I listened to some of the examples provided by Murray and adapted a technique from “Eleanor Rigby” that I used to give a sense of movement in the song.  Here you can see how the Beatles simply reverse the order of the chords to differentiate between verse and chorus:

Rigby chords

Heartwoodguitar.com

I began with several different ideas, playing around with a Travis-picked D/Am progression but dropped it in favour of something a bit more bouncy that moves between the I and the IV (‘C#’ and ‘F#’).  This gave me a bit more to play with in terms of the interaction between the melody, lyrics, chord changes.

For the pre-chorus I make a slight change by holding on the IV for an extra bar before returning to the riff.    It isn’t quite the same as reversing the order but it does briefly shift the emphasis to the IV and breaks up the pattern.

I also drew on my Pat Pattison theory of songwriting and made subtle changes to the way the lyrics are set between the verses and choruses, “leaning forward” in the chorus to give it a bit more emphasis and remain consonant with the thematic shift in the song.

When I arrived at the end of the second chorus it felt like the song needed a bridge of some kind, so I changed up the rhythm and used a lower and more open voicing of the IV chord:

F chord

Capo 1

The lyrics, as often is the case for me, started out largely as muttered gibberish but slowly evolved into a reasonably unified theme.  I find the process of just singing nonsense, recording it as a series of takes, and then listening back to it generates lots of interesting and unexpected ideas.  Often the gibberish singing produces longer, more rhythmic lyrics than I might otherwise come up with.  Revising it all and giving the song a coherent meaning can be difficult but it usually comes together after a couple days.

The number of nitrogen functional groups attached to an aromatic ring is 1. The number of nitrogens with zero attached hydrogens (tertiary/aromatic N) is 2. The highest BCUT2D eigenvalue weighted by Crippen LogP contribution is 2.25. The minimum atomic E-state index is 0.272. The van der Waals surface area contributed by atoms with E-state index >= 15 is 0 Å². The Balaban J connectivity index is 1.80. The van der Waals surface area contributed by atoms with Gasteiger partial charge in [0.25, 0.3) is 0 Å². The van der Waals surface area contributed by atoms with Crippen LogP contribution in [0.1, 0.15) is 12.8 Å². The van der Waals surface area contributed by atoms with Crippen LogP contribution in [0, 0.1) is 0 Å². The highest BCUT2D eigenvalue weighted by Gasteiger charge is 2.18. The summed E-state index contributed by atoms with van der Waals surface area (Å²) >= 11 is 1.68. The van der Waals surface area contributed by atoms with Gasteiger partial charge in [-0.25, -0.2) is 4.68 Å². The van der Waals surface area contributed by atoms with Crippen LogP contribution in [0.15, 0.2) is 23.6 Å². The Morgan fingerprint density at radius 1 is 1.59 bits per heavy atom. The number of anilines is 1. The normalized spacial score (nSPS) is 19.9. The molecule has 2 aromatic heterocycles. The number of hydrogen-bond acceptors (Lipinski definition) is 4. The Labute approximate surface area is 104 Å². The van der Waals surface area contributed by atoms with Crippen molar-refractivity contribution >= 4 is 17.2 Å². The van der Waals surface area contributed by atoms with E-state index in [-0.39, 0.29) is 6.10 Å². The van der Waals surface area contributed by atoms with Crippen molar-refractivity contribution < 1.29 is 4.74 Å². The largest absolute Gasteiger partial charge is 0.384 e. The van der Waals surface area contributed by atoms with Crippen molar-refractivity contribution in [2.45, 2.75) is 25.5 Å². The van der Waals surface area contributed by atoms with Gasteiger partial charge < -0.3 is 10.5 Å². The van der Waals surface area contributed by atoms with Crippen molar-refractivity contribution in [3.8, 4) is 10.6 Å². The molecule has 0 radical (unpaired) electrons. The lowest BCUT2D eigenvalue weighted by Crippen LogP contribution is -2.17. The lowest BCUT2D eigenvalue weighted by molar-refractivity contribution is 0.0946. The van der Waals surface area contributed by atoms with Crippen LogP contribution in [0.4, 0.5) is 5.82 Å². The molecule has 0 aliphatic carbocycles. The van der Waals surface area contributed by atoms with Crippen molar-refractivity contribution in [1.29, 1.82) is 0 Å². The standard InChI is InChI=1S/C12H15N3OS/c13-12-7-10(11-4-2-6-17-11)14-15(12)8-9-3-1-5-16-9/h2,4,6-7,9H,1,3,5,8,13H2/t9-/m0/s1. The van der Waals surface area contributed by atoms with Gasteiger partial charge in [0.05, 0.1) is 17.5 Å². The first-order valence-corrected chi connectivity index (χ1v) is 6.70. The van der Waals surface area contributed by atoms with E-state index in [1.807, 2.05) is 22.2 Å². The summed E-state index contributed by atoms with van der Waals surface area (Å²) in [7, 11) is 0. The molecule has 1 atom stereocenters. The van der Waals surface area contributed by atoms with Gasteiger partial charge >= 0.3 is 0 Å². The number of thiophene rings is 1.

FullSizeRender

Lyric worksheet for “Shine On Young Heart”


The Result

Shine On Young Heart

She picks me up in the morning light-
She knows what she’s doing
But for the dust on the heels of my cowboy boots-
I came home with nothing

She dreams of a season scented-
With suntans and Fridays
Sayin’ life is like a long ride in a limousine-
Just lean back and enjoy

She knows just the thing to say-
She puts my mind at ease that way-
It’s a brand new day-
We’ll watch the children play-
You know the sun is here to stay-
Shine on young heart

When I turn back, lose track keeping time-
Choking with fear
She’s there with that halo in her hair-
And whispers for my tears

She knows just the thing to say-
She puts my mind at ease that way-
It’s a brand new day-
We’ll watch the children play-
You know the sun is here to stay-
Shine on young heart

I know you love me

She knows just the thing to say-
She puts my mind at ease that way-
It’s a brand new day-
We’ll watch the children play-
You know the sun is here to stay-
Shine on young heart

(Copyright 2016 Gordon Gow)

 

Song Forms Part 1: Verse/Chorus

Modernist designers introduced the notion that form follows function to suggest that the intended purpose or function of any object should dictate its shape or appearance.

For songwriters, this is an important idea because it draws attention to the musical form that we use to provide a structure for our compositions.  If we assume that the hook is the heart of a song (it doesn’t seem right to call it the ‘function’) then the form should follow in such a way that best supports that hook.

There are always exceptions to the rule, but Sheila Davis in The Songwriters Idea Book offers a helpful overview of the three major song forms that have tended to dominate in the field.  This is changing with genres like rap and EDM but let’s ignore that for now.
music in the late afternoon sun

The three major forms are the verse/chorus, the AABA, and the AAA.  Each has several variations, but basic idea is that these forms support different kinds of hooks.  Let’s focus on the verse/chorus form for now and I’ll discuss the others in future posts.